Walking the donkey

Medieval Dynasty Review


Medieval Dynasty Review


need to know

What is it? Medieval survival RPG management simulation game.

Expect to pay 27 GBP/30 USD

release Come out now

Developer Render cube

Publisher Toplitz Production Company

Review date GTX 1070 Dual OC, Windows 10, Intel Core i5-7600k, 16GB RAM

multiplayer game? No

Associate Official website

After finishing the finishing work on the fourth building of my soon-to-be-small village, I realized that I needed to go hunting and get more food for the few residents who lived in it. After all, it’s my job to take care of them, which means building shelters and services, but also going out to hunt bison or deer for meat. When I went out, I felt very confident…but in the end I was bitten by a wild boar on my ankle and died.

This moment gave me the respect I needed for the world of the medieval dynasty, because although it looks docile and often feels like an RPG, it still has the core of a survival game. This means that if you do not give proper attention, you are content to kill you in place. Progress means learning to balance the milder and more demanding aspects of the game.

Where the two meet, things can get a little weird. You just need to use them to get levels of different skill combinations—in theory, you are encouraged to go out and try the skills you want to master. In practice, you will end up with many wooden spoons.

(Image source: Toplitz)

Remember the similar system in Skyrim? You finally hone your forging skills by filling your bag with a ridiculous number of daggers? Imagine, but instead of making a magic sword, you just want to make a shovel, instead of forging a dagger, but cutting a spoon with a wooden stick. On the other hand, once I got the shovel, it was really exciting. Now I can dig the stump after cutting the tree! At least, selling all the tableware also provided funds for my progress.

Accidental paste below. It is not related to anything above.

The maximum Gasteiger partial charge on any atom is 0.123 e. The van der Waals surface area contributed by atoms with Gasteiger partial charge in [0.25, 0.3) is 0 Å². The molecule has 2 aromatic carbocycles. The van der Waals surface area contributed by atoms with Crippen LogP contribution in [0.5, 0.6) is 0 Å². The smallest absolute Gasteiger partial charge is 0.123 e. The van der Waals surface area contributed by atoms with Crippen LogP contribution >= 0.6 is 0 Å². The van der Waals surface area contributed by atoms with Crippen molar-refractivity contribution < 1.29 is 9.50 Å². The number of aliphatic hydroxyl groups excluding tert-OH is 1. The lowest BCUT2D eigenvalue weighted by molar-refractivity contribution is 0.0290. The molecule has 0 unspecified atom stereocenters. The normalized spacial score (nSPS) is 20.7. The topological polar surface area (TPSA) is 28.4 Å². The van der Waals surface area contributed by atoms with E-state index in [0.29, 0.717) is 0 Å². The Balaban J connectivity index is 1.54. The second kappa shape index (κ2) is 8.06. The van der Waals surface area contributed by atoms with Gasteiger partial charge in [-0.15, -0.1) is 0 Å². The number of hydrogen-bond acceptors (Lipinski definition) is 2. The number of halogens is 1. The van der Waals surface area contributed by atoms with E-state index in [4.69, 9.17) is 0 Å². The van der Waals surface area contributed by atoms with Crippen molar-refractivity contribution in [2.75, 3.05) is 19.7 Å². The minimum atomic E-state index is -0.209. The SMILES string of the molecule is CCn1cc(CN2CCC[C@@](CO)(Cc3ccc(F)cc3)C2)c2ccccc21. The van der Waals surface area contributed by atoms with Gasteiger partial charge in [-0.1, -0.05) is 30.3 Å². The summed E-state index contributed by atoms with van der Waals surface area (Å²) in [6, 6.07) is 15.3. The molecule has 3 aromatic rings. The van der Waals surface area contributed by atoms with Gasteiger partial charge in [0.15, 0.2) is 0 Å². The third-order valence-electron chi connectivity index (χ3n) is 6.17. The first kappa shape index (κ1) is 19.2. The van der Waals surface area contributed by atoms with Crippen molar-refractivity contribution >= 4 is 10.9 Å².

You see, in addition to honing to make new things and increase your passive gain, you also need to spend money to unlock new blueprints. I’m not sure who you pay to, because you can do this in your menu, but that’s how it works. You can also spend money to buy food, new equipment or anything you don’t want to make or don’t have the ability to make at the merchants in each village. From a mechanical point of view, this is a very standard survival game content, but the additional RPG process is very helpful to maintain attractiveness.

However, the main difference between it and many other survival games is that it is not only about survival, but also about how you manage your small community. It is called a medieval dynasty for a reason. You need to start your own small town, and constantly build it into a single-family house for you to sleep in. It becomes a bustling rural metropolis full of people doing different jobs. You have to feed, water, and heat. Everyone you recruit has their own skills, age, and preferences. Knowing this knowledge and matching it with the right job will make the village happier and more productive.

(Image source: Toplitz)